As for Morocco and Tunisia, their economies were perceived as relatively “well-off” compared to neighboring countries which shared (more or less) the same conditions. This acceptable performance of the economy and its liberal markets could spare these states (i.e. Morocco and Tunisia) the massive critics that they otherwise would have received in the absence of such conditions. These examples prove that US interests are highly dependent on a country’s political scene (i.e. whether it is open to diversity and pluralism or not), and its economy (i.e. whether it is liberal and is an open market or more of a state controlled and dominated economy). As for human and civil rights, one could arguably claim that North African states all share a lack of application and protection of these rights. However, the US has made it clear that North African countries should comply fully in the application of international conventions that deal with these issues, especially since many of these have been signed (and, sometimes) ratified by some or most of the North African states. (It is mainly Morocco and Tunisia that has failed to abide by their commitments).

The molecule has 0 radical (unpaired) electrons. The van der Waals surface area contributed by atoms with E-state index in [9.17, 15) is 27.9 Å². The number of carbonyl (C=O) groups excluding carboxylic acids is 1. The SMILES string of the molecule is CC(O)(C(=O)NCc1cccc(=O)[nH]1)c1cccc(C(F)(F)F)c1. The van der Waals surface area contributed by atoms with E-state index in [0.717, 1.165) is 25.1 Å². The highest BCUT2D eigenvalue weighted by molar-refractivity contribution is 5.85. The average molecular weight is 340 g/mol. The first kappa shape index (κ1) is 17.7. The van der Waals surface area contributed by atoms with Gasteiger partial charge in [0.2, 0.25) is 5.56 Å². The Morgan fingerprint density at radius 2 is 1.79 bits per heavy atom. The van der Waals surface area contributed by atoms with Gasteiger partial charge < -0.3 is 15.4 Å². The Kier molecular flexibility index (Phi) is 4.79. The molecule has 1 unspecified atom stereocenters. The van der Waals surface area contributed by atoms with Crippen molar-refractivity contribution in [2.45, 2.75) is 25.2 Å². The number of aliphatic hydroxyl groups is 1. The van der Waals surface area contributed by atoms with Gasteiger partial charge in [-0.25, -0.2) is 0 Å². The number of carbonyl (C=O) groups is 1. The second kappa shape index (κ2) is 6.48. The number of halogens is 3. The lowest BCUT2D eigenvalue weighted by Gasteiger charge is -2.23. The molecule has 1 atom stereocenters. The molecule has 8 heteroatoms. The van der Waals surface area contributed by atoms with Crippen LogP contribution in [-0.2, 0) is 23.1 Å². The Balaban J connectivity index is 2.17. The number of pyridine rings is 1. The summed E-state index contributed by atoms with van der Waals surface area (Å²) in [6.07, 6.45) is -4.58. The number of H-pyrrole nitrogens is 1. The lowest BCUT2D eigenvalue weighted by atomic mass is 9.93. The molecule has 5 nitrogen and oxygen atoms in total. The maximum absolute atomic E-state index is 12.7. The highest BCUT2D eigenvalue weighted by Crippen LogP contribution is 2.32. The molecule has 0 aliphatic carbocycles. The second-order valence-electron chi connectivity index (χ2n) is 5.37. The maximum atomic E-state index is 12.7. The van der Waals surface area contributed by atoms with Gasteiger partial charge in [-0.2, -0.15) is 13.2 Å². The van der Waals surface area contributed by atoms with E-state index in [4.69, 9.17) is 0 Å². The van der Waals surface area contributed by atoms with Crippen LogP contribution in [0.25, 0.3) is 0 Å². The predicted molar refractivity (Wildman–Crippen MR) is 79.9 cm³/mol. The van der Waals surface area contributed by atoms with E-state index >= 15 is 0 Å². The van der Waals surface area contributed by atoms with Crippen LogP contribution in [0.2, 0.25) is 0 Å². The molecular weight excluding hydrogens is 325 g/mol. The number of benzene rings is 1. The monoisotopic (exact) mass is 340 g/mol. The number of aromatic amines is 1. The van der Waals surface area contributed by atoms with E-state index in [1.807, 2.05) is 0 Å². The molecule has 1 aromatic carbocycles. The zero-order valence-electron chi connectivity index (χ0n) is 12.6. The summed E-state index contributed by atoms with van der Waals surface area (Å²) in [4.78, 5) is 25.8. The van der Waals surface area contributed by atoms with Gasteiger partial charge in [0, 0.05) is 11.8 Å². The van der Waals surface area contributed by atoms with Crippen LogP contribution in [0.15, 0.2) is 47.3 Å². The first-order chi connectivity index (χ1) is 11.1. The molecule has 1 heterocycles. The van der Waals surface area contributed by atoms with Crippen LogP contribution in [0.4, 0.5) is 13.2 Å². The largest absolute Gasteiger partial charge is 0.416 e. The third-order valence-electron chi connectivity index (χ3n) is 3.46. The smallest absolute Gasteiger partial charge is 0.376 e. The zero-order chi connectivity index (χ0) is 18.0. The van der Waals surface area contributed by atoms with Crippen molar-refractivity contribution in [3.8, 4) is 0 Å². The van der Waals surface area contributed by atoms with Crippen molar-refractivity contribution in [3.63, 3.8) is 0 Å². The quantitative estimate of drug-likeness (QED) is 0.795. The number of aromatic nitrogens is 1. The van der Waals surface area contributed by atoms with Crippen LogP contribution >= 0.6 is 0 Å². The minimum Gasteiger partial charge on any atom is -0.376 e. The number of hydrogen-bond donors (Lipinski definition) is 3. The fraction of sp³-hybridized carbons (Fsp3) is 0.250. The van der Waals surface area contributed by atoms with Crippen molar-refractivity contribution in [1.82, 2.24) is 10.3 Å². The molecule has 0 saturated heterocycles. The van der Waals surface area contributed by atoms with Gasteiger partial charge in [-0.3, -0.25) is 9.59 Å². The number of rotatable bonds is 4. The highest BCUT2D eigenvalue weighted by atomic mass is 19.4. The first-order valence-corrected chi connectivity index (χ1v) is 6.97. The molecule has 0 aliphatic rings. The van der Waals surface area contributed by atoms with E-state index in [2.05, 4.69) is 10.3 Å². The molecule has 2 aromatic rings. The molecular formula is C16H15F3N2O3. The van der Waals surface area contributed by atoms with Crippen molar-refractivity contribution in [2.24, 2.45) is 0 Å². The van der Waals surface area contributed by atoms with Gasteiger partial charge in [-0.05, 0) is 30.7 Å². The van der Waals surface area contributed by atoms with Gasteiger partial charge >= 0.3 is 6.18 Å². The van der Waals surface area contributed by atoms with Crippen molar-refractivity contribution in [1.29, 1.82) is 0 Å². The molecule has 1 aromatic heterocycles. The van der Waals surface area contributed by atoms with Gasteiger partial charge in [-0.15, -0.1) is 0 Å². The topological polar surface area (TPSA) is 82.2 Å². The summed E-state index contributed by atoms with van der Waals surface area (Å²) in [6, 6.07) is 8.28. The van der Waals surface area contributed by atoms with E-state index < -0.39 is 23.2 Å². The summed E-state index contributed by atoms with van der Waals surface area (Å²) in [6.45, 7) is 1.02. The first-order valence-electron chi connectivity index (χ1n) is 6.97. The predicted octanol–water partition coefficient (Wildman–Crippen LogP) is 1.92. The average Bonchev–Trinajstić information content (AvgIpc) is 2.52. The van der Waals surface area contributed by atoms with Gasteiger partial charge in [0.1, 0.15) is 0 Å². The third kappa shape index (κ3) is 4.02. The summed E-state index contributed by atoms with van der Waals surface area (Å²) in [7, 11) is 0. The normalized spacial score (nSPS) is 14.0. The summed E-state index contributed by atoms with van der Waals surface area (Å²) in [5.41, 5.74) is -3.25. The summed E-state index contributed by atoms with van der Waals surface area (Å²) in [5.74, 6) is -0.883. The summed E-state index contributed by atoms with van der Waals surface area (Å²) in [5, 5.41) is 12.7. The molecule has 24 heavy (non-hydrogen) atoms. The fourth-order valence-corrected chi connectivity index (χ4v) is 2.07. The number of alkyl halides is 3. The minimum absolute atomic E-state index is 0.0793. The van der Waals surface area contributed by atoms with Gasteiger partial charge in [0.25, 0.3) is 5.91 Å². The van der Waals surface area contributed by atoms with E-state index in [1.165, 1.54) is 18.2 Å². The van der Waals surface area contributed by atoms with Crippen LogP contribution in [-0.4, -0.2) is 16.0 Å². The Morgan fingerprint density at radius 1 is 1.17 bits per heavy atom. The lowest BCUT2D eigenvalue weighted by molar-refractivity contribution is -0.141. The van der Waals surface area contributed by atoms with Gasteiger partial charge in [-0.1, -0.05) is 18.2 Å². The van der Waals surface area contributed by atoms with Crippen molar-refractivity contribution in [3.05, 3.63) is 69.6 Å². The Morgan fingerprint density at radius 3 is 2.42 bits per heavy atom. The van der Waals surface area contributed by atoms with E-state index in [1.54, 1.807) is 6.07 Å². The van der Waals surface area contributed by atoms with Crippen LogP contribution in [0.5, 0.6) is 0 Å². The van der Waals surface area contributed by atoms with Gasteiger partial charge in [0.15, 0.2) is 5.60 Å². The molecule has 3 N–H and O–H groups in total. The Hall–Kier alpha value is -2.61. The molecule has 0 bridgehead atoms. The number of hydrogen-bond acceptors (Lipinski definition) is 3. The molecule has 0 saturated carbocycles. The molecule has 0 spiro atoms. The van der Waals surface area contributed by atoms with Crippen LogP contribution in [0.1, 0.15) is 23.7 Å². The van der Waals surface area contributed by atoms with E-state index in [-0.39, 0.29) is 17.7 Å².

The US expects the Maghreb to serve as model pro-Western states in the following sense: Maghrebian states should be open to political diversity, open to other faiths, accept other states’ existence (namely the right for Israel to exist and survive in the middle of Arab/Muslim states), liberalize their economies, and emancipate women (to be reflected by significant political participation of women and their involvement in economic affairs).